These days we are celebrating the Ascension, Christ’s return to heaven; we are extending the Easter feast at the heart of our faith. Jesus conquered death. He is living with God. Suffering, disease, hatred and violence do not have the last word.
Through this feast we celebrate our hope. For us too, like Jesus, in every situation in which we find ourselves, God can open a way of life.
I think these days especially of the people of Syria. I spent Christmas in that country and often particular faces or words said to me come back to mind. The fighting in Aleppo has started again. Let us pray for that people which has been so deeply tried.
We want to remain close to the Syrian people. And last week we welcomed here in Taizé a refugee family from Homs, the parents with four children. We want to do everything we can so that they may find here a future of peace.
I want to share with you also another event we experienced recently. A week ago I was in Romania. We were four brothers and 80 young people from 19 countries. We went as pilgrims to celebrate Easter with the Orthodox Christians. They follow a different calendar, and this year Easter occurred so late for them.
What a beautiful welcome! The hospitality exceeded our expectations. For 25 years now many young Romanians have been coming to Taizé and to the European meetings. We have been going to visit the Christians there for a long time; a brother already went there in 1960, still during the Communist time. But for the first time we went there with a group of young people.
Patriarch Daniel received us. He told me what great esteem he had for Brother Roger, whom he knew personally. He appreciated the gift I brought him: a shawl that Brother Roger used to wear. Brother Roger was very sensitive to cold and had several shawls, which allowed me already to give them to Pope Benedict XVI and to the Patriarchs of Constantinople and Moscow.
In Bucharest the young people stayed in families and were spread out among ten parishes to take part in the Holy Week celebrations.
Saturday night, the Easter celebration begins at midnight and lasts until around 3.30am. It is followed by a large festive meal until dawn. Hundreds of times everyone sings "Hristos a înviat", Christ is risen. It is wonderful to see how the Easter joy explodes.
We are so grateful to the Orthodox Church for having opened its doors so we could participate in the Easter celebration. The beauty of the celebrations, the icons, the songs make us enter more deeply into the paschal mystery.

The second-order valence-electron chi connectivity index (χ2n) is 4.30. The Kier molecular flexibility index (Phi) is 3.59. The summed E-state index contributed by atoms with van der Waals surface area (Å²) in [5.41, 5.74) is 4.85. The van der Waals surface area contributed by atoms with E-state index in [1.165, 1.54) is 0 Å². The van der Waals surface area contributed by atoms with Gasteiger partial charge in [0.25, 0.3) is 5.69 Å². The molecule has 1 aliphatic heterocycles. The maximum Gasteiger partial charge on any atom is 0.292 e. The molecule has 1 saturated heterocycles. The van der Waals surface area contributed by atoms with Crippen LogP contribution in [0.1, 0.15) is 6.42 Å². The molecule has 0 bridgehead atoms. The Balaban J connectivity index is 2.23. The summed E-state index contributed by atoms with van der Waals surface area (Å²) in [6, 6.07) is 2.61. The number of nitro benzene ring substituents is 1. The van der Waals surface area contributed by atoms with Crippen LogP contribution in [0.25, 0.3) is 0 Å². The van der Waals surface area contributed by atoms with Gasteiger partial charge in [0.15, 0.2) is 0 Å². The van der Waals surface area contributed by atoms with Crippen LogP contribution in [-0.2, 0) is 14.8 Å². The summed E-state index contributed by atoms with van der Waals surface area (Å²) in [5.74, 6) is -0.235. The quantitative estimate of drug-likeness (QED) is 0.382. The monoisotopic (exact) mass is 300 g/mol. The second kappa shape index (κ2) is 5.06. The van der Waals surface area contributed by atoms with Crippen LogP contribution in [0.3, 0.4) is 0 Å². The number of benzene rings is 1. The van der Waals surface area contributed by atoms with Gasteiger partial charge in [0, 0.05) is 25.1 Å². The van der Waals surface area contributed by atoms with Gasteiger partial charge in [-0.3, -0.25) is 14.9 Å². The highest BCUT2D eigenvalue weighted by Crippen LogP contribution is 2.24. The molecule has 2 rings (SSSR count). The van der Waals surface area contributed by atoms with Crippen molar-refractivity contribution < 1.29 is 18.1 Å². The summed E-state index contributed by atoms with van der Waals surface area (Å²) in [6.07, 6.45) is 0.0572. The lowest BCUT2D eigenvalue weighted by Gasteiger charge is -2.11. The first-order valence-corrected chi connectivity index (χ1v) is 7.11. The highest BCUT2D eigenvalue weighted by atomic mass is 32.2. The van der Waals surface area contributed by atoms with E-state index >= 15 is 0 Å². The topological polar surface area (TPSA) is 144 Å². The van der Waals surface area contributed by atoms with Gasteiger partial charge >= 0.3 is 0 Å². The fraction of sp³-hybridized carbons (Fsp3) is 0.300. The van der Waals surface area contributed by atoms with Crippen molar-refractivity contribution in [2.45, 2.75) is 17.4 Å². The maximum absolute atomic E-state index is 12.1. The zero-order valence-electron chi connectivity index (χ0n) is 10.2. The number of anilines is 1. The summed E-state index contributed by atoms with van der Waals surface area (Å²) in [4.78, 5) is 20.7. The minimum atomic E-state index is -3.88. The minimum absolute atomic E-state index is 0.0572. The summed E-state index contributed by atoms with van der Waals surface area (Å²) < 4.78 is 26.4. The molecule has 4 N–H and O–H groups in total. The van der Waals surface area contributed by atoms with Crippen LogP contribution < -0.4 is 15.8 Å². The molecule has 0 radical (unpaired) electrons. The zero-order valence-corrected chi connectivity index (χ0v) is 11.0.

We had a very strong sense of unity. Unity among the different countries that the young people represented, unity among the different Churches, and also unity of the people and of the Romanian Church, which has experienced painful divisions in history. To such an extent that I said to myself, Easter is a celebration of unity. So I would like to share with you what I said to the young people in Bucharest during our final prayer.
The resurrection of Christ shows us that God is Father, that he does not abandon Jesus to death. Mary Magdalene was the first person to believe that Jesus who was dead was alive once again, invisibly. She heard from the Risen Christ these words: "I am ascending to my Father and your Father, to my God and your God."
This means, I think, that the risen Jesus introduces us into the mystery of God who is love and he gives us, so to speak, God as Father. If God is a Father for all, then we are all brothers and sisters.
Our divisions obscure the love of God, whereas our unity can make this love visible. Christ before his death said clearly to us: If you love one another as I have loved you, everyone will know that God is love.
Christ wants to lead us to this love: loving others, not because they are like me, or because they are as I wish them to be; loving them because they are loved by God.
If we want to be faithful to the risen Christ, we have to refuse divisions and reciprocal judgements among human beings. And this begins among Christians. At Taizé we want to do all we can to support a search for Christian unity, unity in reconciled diversity. Only then will our commitment to peace be credible and effective.
The world is increasingly torn. But we can plant seeds of unity. That was the goal of our pilgrimage in Romania.
All of us can plant seeds of unity wherever we are. The risen Christ is with us, he supports us.